Sliding on the Snow Stone by Andy Szpuk

(Cover picture courtesy of Goodreads.)

It is astonishing that anyone lived this story. It is even more astonishing that anyone survived it. Stefan grows up in the grip of a raging famine. Stalin’s Five Year Plan brings genocide to Ukraine – millions of people starve to death. To free themselves from the daily terrors of Soviet rule, Stefan and his friends fight imaginary battles in nearby woods to defend their land. The games they play are their only escape. ‘Sliding on the Snow Stone’ is the true story of Stefan’s extraordinary journey across a landscape of hunger, fear and devastating loss. With Europe on the brink of World War Two, Stefan and his family pray they’ll survive in their uncertain world. They long to be free.

[Full disclosure: Andy Szpuk sent me an ebook copy of his book in exchange for an honest review.]

I’m not a person that cries easily anymore, but this book had me in tears verging on hysterical sobs.  The only reason I didn’t break down completely at some parts was because there was someone in the room.  Had I been reading this while staying up alone in the evening, I would have been a complete mess.

Andy Szpuk wrote his father, Stefan’s, memoirs and I imagine that it was a hard story both to tell and hear.  In my own experiences interviewing community members who came over from Europe before and after WWII, such discussions bring up a whole host of repressed emotions and long-forgotten memories; it’s difficult hearing about it from a virtual stranger, so I can’t imagine hearing the story from your own father.  The horror of the Holodomor (death by hunger) in the Ukraine is so great that I honestly can’t believe that history has largely ignored it.  It’s not nearly as well known as the horrors of the Holocaust, but it (and Stalin’s other atrocities) deserve at least equal recognition.  What Stefan and his family went through is more than most of us can imagine and Andy Szpuk has brought those horrible years to life in terrifyingly realistic fashion.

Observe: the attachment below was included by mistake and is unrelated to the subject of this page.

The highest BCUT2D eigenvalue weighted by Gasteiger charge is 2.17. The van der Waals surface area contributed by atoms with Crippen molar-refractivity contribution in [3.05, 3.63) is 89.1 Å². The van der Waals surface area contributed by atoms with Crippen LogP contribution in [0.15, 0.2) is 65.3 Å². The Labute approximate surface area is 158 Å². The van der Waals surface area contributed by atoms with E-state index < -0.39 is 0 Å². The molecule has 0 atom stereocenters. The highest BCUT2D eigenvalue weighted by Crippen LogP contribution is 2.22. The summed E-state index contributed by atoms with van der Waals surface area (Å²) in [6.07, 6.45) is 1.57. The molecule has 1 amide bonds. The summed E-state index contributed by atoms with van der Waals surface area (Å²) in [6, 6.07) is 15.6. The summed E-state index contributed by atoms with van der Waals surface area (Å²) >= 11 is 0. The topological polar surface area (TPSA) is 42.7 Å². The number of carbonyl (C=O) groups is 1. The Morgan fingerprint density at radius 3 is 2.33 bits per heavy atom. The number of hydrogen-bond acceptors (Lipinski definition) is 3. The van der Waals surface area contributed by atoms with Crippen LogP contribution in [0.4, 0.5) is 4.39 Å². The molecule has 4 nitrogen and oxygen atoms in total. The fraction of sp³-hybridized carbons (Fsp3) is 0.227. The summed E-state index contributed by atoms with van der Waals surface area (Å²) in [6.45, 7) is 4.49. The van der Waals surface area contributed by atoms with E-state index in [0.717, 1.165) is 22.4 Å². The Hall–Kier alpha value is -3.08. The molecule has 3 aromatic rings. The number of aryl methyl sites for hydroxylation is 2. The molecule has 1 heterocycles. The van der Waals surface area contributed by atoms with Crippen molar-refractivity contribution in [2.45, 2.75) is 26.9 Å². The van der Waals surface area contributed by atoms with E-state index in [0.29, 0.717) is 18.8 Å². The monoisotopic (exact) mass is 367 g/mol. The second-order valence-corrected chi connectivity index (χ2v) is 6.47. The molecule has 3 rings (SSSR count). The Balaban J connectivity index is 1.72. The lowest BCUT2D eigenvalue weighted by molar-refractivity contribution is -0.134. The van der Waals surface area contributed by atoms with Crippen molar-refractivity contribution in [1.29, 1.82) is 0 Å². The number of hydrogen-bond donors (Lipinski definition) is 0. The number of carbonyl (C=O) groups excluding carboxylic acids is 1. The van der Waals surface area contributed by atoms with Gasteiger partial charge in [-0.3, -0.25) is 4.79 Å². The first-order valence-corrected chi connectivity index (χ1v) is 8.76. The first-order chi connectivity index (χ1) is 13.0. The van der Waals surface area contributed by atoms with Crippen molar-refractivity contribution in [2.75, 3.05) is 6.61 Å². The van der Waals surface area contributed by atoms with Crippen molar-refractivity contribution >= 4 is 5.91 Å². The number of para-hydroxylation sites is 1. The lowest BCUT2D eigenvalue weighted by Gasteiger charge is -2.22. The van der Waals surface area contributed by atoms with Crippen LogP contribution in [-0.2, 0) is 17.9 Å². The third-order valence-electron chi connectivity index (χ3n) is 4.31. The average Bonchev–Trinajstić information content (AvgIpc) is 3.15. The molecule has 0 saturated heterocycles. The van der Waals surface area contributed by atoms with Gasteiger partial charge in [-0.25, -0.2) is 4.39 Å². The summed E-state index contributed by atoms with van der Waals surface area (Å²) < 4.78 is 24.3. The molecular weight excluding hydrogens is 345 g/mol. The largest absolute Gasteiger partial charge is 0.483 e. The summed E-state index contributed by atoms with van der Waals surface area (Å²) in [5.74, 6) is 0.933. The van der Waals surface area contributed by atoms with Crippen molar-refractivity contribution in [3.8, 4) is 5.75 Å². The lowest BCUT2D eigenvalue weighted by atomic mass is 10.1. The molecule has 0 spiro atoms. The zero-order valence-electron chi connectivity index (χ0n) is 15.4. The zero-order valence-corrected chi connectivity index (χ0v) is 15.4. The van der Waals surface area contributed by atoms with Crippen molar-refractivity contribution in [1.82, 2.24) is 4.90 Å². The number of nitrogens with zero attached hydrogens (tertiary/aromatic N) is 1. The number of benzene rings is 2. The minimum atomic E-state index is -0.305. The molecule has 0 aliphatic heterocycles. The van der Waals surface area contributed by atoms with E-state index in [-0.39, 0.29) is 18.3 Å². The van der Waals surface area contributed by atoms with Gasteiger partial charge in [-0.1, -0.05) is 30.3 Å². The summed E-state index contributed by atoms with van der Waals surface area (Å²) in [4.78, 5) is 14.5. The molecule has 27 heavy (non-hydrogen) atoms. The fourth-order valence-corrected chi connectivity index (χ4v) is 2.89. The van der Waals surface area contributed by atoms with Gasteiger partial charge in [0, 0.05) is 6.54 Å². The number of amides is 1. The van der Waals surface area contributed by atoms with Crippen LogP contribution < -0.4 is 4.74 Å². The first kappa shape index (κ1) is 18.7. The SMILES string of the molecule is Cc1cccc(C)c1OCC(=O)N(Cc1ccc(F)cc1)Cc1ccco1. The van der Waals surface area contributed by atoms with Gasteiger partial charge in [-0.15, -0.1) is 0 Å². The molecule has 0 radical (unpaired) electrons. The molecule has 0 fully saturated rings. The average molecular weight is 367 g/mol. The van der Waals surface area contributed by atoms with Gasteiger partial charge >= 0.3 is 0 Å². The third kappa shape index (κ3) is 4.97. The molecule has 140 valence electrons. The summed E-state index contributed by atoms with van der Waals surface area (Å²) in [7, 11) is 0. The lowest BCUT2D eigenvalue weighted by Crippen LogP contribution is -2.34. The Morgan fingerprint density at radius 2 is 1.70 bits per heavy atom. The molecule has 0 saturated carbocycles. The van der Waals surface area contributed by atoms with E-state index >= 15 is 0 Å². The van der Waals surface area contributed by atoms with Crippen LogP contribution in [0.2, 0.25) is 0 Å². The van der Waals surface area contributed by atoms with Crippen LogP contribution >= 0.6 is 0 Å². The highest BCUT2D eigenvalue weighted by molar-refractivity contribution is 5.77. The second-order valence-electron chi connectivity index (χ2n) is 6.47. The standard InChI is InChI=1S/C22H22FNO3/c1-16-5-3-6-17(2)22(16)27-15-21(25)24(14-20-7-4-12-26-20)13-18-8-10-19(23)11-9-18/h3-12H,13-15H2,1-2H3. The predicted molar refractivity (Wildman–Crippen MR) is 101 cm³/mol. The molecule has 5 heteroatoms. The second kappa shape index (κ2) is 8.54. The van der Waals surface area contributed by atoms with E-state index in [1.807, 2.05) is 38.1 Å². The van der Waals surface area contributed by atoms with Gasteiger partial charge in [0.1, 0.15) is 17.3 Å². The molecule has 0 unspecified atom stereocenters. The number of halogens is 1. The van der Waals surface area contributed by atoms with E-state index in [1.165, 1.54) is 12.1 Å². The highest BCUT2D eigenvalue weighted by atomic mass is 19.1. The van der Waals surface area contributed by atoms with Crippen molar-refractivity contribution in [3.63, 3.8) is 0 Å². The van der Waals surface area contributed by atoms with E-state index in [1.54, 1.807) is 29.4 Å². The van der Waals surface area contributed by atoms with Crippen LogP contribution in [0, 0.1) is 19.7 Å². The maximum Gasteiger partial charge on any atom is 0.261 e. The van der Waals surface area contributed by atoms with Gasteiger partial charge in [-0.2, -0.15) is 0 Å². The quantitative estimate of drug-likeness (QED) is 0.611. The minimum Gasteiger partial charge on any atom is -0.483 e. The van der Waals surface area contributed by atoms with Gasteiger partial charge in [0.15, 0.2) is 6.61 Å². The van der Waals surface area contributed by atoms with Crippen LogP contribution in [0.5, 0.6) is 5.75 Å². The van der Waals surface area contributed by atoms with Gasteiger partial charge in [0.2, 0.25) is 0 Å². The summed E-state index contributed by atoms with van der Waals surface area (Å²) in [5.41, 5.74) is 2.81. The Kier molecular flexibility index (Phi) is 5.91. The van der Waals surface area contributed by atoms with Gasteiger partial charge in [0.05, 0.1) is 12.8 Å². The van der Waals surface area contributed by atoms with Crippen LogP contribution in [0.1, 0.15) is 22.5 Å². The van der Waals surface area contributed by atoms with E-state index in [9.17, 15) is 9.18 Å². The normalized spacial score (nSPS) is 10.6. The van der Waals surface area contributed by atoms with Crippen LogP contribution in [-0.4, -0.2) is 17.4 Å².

I haven’t read many memoirs (considering how many books I’ve read overall), but Sliding on the Snow Stone is definitely one of my favourites, right up there with the possibly fake The Long Walk and My Hitch in Hell.  Sliding on the Snow Stone is definitely aimed at adults, but is also an enjoyable read for teens interested in World War II.

I give this book 5/5 stars.

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  1. Andy Szpuk

    These stories were suppressed while they were happening, and in the following decades, even among the diaspora, there was a very real fear of retribution should people say what happened to them. It was an incredibly complex period in that part of the world. Some Ukrainians even aligned themselves with the Nazis, so desperate were they to be rid of the Soviets

    • Carrie Slager

      I’m glad the stories are coming out now. Stories of such suffering and hardship like this really shouldn’t be repressed, especially now that there is little to no retribution.

  2. sorrygnat

    I need to read this – wrote Without A Net: A Sojourn in Russia – 1990-1993-lived mostly Ukraine and Belarus; visited Siberia, interviewed Gulag Survivor; anyway to trade books? Otherwise, I’ll wait and order. Total Best wishes!

  3. J.J. Massa

    Oh my gosh, I read that, or actually part of it, because, like you, sobs…. anyhow, it’s amazing–just amazing. There are a ton of reasons I read it; mostly, it was because it drew me in. Excellent book.

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